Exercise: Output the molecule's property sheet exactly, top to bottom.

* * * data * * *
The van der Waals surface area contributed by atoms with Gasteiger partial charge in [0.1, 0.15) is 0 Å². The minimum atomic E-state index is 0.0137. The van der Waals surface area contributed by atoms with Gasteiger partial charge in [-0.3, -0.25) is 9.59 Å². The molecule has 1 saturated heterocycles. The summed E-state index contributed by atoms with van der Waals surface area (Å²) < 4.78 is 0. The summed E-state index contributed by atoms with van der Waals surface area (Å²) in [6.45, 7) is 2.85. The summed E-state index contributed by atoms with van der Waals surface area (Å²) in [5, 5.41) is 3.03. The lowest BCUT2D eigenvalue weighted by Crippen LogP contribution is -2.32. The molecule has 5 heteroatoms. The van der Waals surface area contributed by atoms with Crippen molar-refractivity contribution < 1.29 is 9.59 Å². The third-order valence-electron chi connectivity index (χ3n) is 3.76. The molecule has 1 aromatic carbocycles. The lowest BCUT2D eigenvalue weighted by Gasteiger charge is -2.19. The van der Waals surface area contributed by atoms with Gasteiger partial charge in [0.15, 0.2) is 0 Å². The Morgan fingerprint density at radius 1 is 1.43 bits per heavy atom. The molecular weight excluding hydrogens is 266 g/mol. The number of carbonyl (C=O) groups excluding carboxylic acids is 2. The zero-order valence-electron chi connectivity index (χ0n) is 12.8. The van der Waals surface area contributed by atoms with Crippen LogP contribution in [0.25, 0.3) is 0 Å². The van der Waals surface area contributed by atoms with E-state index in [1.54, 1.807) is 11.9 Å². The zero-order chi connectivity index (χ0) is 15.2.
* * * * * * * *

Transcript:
The van der Waals surface area contributed by atoms with Gasteiger partial charge in [0.1, 0.15) is 0 Å². The minimum atomic E-state index is 0.0137. The van der Waals surface area contributed by atoms with Gasteiger partial charge in [-0.3, -0.25) is 9.59 Å². The molecule has 1 saturated heterocycles. The summed E-state index contributed by atoms with van der Waals surface area (Å²) < 4.78 is 0. The summed E-state index contributed by atoms with van der Waals surface area (Å²) in [6.45, 7) is 2.85. The summed E-state index contributed by atoms with van der Waals surface area (Å²) in [5, 5.41) is 3.03. The lowest BCUT2D eigenvalue weighted by Crippen LogP contribution is -2.32. The molecule has 5 heteroatoms. The van der Waals surface area contributed by atoms with Crippen molar-refractivity contribution < 1.29 is 9.59 Å². The third-order valence-electron chi connectivity index (χ3n) is 3.76. The molecule has 1 aromatic carbocycles. The lowest BCUT2D eigenvalue weighted by Gasteiger charge is -2.19. The van der Waals surface area contributed by atoms with Gasteiger partial charge in [0.15, 0.2) is 0 Å². The Morgan fingerprint density at radius 1 is 1.43 bits per heavy atom. The molecular weight excluding hydrogens is 266 g/mol. The number of carbonyl (C=O) groups excluding carboxylic acids is 2. The zero-order valence-electron chi connectivity index (χ0n) is 12.8. The van der Waals surface area contributed by atoms with Crippen LogP contribution in [0.25, 0.3) is 0 Å². The van der Waals surface area contributed by atoms with E-state index in [1.54, 1.807) is 11.9 Å². The zero-order chi connectivity index (χ0) is 15.2.